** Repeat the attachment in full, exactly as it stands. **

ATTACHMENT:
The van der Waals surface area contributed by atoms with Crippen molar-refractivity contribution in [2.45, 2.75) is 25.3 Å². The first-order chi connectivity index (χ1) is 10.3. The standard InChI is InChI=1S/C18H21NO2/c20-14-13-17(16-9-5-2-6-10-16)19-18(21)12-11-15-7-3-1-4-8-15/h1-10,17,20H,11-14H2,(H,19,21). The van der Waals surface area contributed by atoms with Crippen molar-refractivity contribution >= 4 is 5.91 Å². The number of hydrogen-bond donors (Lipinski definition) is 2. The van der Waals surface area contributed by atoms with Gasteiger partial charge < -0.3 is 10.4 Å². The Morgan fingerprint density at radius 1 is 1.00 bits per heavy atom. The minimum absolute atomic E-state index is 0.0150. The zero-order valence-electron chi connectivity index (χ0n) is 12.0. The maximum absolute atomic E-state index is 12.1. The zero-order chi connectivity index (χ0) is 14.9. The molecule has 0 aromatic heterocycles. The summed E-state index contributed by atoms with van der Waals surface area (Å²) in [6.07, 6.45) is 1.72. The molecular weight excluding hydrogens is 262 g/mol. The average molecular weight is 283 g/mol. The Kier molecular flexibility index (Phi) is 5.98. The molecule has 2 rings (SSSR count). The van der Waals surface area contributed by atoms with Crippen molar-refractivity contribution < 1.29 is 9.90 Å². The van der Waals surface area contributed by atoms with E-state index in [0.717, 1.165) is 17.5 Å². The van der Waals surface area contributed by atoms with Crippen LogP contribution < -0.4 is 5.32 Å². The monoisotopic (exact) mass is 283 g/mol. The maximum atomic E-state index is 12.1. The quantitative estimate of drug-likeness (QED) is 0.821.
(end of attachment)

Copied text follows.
The van der Waals surface area contributed by atoms with Crippen molar-refractivity contribution in [2.45, 2.75) is 25.3 Å². The first-order chi connectivity index (χ1) is 10.3. The standard InChI is InChI=1S/C18H21NO2/c20-14-13-17(16-9-5-2-6-10-16)19-18(21)12-11-15-7-3-1-4-8-15/h1-10,17,20H,11-14H2,(H,19,21). The van der Waals surface area contributed by atoms with Crippen molar-refractivity contribution >= 4 is 5.91 Å². The number of hydrogen-bond donors (Lipinski definition) is 2. The van der Waals surface area contributed by atoms with Gasteiger partial charge < -0.3 is 10.4 Å². The Morgan fingerprint density at radius 1 is 1.00 bits per heavy atom. The minimum absolute atomic E-state index is 0.0150. The zero-order valence-electron chi connectivity index (χ0n) is 12.0. The maximum absolute atomic E-state index is 12.1. The zero-order chi connectivity index (χ0) is 14.9. The molecule has 0 aromatic heterocycles. The summed E-state index contributed by atoms with van der Waals surface area (Å²) in [6.07, 6.45) is 1.72. The molecular weight excluding hydrogens is 262 g/mol. The average molecular weight is 283 g/mol. The Kier molecular flexibility index (Phi) is 5.98. The molecule has 2 rings (SSSR count). The van der Waals surface area contributed by atoms with Crippen molar-refractivity contribution < 1.29 is 9.90 Å². The van der Waals surface area contributed by atoms with E-state index in [0.717, 1.165) is 17.5 Å². The van der Waals surface area contributed by atoms with Crippen LogP contribution < -0.4 is 5.32 Å². The monoisotopic (exact) mass is 283 g/mol. The maximum atomic E-state index is 12.1. The quantitative estimate of drug-likeness (QED) is 0.821.